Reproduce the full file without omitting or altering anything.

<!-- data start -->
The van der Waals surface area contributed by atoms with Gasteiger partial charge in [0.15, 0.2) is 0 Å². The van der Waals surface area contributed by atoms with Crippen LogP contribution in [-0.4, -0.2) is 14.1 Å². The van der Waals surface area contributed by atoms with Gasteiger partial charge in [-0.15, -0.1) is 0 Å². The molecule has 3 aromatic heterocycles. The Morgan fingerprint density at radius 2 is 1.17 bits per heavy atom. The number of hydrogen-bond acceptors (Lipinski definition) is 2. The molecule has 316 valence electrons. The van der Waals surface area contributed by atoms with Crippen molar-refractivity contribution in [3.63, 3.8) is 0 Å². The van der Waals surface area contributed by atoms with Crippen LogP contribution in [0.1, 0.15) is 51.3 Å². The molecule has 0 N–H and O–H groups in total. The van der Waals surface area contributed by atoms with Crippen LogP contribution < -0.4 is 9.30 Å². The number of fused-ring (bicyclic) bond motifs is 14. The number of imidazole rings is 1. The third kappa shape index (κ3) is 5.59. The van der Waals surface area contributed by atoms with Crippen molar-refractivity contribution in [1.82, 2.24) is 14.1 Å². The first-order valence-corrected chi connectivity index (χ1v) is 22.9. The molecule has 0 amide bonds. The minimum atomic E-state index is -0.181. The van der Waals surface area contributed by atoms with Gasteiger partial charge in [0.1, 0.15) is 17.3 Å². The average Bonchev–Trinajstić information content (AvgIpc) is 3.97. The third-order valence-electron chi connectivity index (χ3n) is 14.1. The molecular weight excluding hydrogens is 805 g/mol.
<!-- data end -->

The van der Waals surface area contributed by atoms with Gasteiger partial charge in [0.15, 0.2) is 0 Å². The van der Waals surface area contributed by atoms with Crippen LogP contribution in [-0.4, -0.2) is 14.1 Å². The van der Waals surface area contributed by atoms with Gasteiger partial charge in [-0.15, -0.1) is 0 Å². The molecule has 3 aromatic heterocycles. The Morgan fingerprint density at radius 2 is 1.17 bits per heavy atom. The number of hydrogen-bond acceptors (Lipinski definition) is 2. The molecule has 316 valence electrons. The van der Waals surface area contributed by atoms with Crippen molar-refractivity contribution in [3.63, 3.8) is 0 Å². The van der Waals surface area contributed by atoms with Crippen LogP contribution in [0.1, 0.15) is 51.3 Å². The molecule has 0 N–H and O–H groups in total. The van der Waals surface area contributed by atoms with Crippen LogP contribution < -0.4 is 9.30 Å². The number of fused-ring (bicyclic) bond motifs is 14. The number of imidazole rings is 1. The third kappa shape index (κ3) is 5.59. The van der Waals surface area contributed by atoms with Crippen molar-refractivity contribution in [1.82, 2.24) is 14.1 Å². The first-order valence-corrected chi connectivity index (χ1v) is 22.9. The molecule has 0 amide bonds. The minimum atomic E-state index is -0.181. The van der Waals surface area contributed by atoms with Gasteiger partial charge in [0.1, 0.15) is 17.3 Å². The average Bonchev–Trinajstić information content (AvgIpc) is 3.97. The third-order valence-electron chi connectivity index (χ3n) is 14.1. The molecular weight excluding hydrogens is 805 g/mol.